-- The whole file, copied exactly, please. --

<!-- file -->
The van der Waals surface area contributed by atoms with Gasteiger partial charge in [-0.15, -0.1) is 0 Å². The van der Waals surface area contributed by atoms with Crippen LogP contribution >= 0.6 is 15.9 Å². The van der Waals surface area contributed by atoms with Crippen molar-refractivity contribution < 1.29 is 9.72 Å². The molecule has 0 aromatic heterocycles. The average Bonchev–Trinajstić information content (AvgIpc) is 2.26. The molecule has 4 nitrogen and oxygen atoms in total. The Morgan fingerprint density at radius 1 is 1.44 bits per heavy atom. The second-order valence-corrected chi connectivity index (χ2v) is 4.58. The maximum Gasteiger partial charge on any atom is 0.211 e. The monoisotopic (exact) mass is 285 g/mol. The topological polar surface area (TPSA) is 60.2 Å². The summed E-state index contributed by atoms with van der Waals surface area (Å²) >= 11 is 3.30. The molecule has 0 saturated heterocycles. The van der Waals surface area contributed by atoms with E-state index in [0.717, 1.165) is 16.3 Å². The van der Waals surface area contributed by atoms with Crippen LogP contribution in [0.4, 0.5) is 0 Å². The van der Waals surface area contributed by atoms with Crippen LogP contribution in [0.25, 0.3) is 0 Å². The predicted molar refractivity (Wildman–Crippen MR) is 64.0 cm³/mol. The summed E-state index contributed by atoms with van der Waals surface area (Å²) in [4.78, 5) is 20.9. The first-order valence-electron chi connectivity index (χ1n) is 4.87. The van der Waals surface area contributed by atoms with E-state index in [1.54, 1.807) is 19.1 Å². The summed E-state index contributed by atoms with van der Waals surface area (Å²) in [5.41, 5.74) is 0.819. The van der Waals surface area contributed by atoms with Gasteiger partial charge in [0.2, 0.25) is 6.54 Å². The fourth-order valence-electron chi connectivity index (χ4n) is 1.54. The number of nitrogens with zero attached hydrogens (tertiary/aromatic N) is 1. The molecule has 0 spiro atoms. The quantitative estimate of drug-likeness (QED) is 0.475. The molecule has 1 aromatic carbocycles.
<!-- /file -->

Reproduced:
The van der Waals surface area contributed by atoms with Gasteiger partial charge in [-0.15, -0.1) is 0 Å². The van der Waals surface area contributed by atoms with Crippen LogP contribution >= 0.6 is 15.9 Å². The van der Waals surface area contributed by atoms with Crippen molar-refractivity contribution < 1.29 is 9.72 Å². The molecule has 0 aromatic heterocycles. The average Bonchev–Trinajstić information content (AvgIpc) is 2.26. The molecule has 4 nitrogen and oxygen atoms in total. The Morgan fingerprint density at radius 1 is 1.44 bits per heavy atom. The second-order valence-corrected chi connectivity index (χ2v) is 4.58. The maximum Gasteiger partial charge on any atom is 0.211 e. The monoisotopic (exact) mass is 285 g/mol. The topological polar surface area (TPSA) is 60.2 Å². The summed E-state index contributed by atoms with van der Waals surface area (Å²) >= 11 is 3.30. The molecule has 0 saturated heterocycles. The van der Waals surface area contributed by atoms with E-state index in [0.717, 1.165) is 16.3 Å². The van der Waals surface area contributed by atoms with Crippen LogP contribution in [0.4, 0.5) is 0 Å². The van der Waals surface area contributed by atoms with Crippen LogP contribution in [0.25, 0.3) is 0 Å². The predicted molar refractivity (Wildman–Crippen MR) is 64.0 cm³/mol. The summed E-state index contributed by atoms with van der Waals surface area (Å²) in [4.78, 5) is 20.9. The first-order valence-electron chi connectivity index (χ1n) is 4.87. The van der Waals surface area contributed by atoms with E-state index in [1.54, 1.807) is 19.1 Å². The summed E-state index contributed by atoms with van der Waals surface area (Å²) in [5.41, 5.74) is 0.819. The van der Waals surface area contributed by atoms with Gasteiger partial charge in [0.2, 0.25) is 6.54 Å². The fourth-order valence-electron chi connectivity index (χ4n) is 1.54. The number of nitrogens with zero attached hydrogens (tertiary/aromatic N) is 1. The molecule has 0 spiro atoms. The quantitative estimate of drug-likeness (QED) is 0.475. The molecule has 1 aromatic carbocycles.